Discrimination against those who are not neurotypical is common, even down to casual remarks like, “I’d never date a crazy person” or “I don’t think I could handle someone who’s mentally ill or autistic”. People are discriminated against when it comes to employment, mostly when it comes to working with the public or with children, no matter if the person can prove their competence or not. Neurodiverse people are discriminated against when it comes to any form of responsibility. Because what if they “snap”? What if they have a bad day? What if, what if? People invent all sorts of things that almost never happen, down to an anxious six-year-old murdering a puppy, or a man opening fire in a McDonalds. And yet, despite the fact that someone’s medical issues are none of your business, many people say that they wish mental illness, autism, and intellectual disability should be disclosed in job interviews or to other parents in school. Only then can they decide if you are “worthy enough” to be given any respect or consideration as a human being.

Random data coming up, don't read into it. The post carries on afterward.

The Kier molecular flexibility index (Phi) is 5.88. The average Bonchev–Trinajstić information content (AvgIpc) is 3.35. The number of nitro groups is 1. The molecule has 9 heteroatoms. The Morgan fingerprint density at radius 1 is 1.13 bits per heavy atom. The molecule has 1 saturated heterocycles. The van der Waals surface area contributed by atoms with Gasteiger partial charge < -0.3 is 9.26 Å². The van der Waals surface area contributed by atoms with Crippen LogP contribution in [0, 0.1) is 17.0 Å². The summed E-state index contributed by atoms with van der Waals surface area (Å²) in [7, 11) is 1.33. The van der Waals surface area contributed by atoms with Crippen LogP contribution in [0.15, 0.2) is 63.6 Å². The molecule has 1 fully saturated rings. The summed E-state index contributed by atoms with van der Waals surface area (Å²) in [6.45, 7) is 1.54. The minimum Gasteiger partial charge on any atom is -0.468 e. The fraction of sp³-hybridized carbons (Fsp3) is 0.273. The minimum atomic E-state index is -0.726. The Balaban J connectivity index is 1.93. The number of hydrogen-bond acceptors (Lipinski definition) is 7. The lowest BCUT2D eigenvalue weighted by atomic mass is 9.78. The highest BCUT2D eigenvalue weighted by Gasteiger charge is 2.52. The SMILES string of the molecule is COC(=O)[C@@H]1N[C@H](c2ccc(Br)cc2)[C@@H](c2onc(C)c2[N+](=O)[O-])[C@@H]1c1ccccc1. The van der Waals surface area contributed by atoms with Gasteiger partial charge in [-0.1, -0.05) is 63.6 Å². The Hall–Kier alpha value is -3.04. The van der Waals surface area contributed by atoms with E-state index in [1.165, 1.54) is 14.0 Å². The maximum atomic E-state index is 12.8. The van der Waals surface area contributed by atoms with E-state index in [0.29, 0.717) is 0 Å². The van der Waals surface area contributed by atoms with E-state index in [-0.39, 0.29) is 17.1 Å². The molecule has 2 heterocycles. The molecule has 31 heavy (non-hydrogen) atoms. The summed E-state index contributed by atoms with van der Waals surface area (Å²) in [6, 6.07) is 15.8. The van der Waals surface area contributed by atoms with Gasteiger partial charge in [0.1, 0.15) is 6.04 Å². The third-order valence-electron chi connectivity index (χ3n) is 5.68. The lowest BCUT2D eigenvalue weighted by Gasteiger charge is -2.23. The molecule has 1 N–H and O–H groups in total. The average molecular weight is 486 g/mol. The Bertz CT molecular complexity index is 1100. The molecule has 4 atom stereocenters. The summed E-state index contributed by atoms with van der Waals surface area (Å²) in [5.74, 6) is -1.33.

The fact is, neurodiverse people are much more likely to be hurt or killed than to hurt others. They are much more likely to be taken advantage of, due to the fact that some can’t advocate for themselves easily. And they are often lonely, or ostracized, due to being different. They are often made to feel like an inconvenience or a burden, due to the cost that services and therapy may carry. And while people who have severe mental illness or intellectual disability may need round-the-clock care, they are not lesser because of it. In the end, you are dealing with a human being, not a dangerous timebomb, or a forever infant. They deserve respect, love, and dignity.